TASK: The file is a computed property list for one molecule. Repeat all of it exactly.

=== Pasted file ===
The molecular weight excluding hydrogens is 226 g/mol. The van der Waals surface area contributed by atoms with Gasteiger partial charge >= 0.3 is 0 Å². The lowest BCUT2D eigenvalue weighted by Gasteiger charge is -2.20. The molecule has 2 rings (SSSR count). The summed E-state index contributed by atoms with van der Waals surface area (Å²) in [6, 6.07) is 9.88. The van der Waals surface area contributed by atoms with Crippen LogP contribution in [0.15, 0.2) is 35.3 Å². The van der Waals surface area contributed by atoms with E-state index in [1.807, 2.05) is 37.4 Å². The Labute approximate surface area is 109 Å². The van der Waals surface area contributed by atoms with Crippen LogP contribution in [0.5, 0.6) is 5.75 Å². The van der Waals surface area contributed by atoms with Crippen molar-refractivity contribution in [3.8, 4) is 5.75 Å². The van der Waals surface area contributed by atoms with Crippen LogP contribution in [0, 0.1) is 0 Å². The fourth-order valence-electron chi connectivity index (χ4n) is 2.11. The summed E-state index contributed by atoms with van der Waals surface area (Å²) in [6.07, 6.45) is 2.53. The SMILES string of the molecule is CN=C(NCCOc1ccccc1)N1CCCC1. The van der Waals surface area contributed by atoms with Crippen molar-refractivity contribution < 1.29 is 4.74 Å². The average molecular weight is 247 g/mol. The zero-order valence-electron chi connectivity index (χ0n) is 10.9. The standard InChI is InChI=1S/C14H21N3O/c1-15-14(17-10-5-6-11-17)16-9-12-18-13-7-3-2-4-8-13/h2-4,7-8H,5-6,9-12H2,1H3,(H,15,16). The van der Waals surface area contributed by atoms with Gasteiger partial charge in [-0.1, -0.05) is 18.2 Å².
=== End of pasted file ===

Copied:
The molecular weight excluding hydrogens is 226 g/mol. The van der Waals surface area contributed by atoms with Gasteiger partial charge >= 0.3 is 0 Å². The lowest BCUT2D eigenvalue weighted by Gasteiger charge is -2.20. The molecule has 2 rings (SSSR count). The summed E-state index contributed by atoms with van der Waals surface area (Å²) in [6, 6.07) is 9.88. The van der Waals surface area contributed by atoms with Crippen LogP contribution in [0.15, 0.2) is 35.3 Å². The van der Waals surface area contributed by atoms with E-state index in [1.807, 2.05) is 37.4 Å². The Labute approximate surface area is 109 Å². The van der Waals surface area contributed by atoms with Crippen LogP contribution in [0.5, 0.6) is 5.75 Å². The van der Waals surface area contributed by atoms with Crippen molar-refractivity contribution in [3.8, 4) is 5.75 Å². The van der Waals surface area contributed by atoms with Crippen LogP contribution in [0, 0.1) is 0 Å². The fourth-order valence-electron chi connectivity index (χ4n) is 2.11. The summed E-state index contributed by atoms with van der Waals surface area (Å²) in [6.07, 6.45) is 2.53. The SMILES string of the molecule is CN=C(NCCOc1ccccc1)N1CCCC1. The van der Waals surface area contributed by atoms with Crippen molar-refractivity contribution < 1.29 is 4.74 Å². The average molecular weight is 247 g/mol. The zero-order valence-electron chi connectivity index (χ0n) is 10.9. The standard InChI is InChI=1S/C14H21N3O/c1-15-14(17-10-5-6-11-17)16-9-12-18-13-7-3-2-4-8-13/h2-4,7-8H,5-6,9-12H2,1H3,(H,15,16). The van der Waals surface area contributed by atoms with Gasteiger partial charge in [-0.1, -0.05) is 18.2 Å².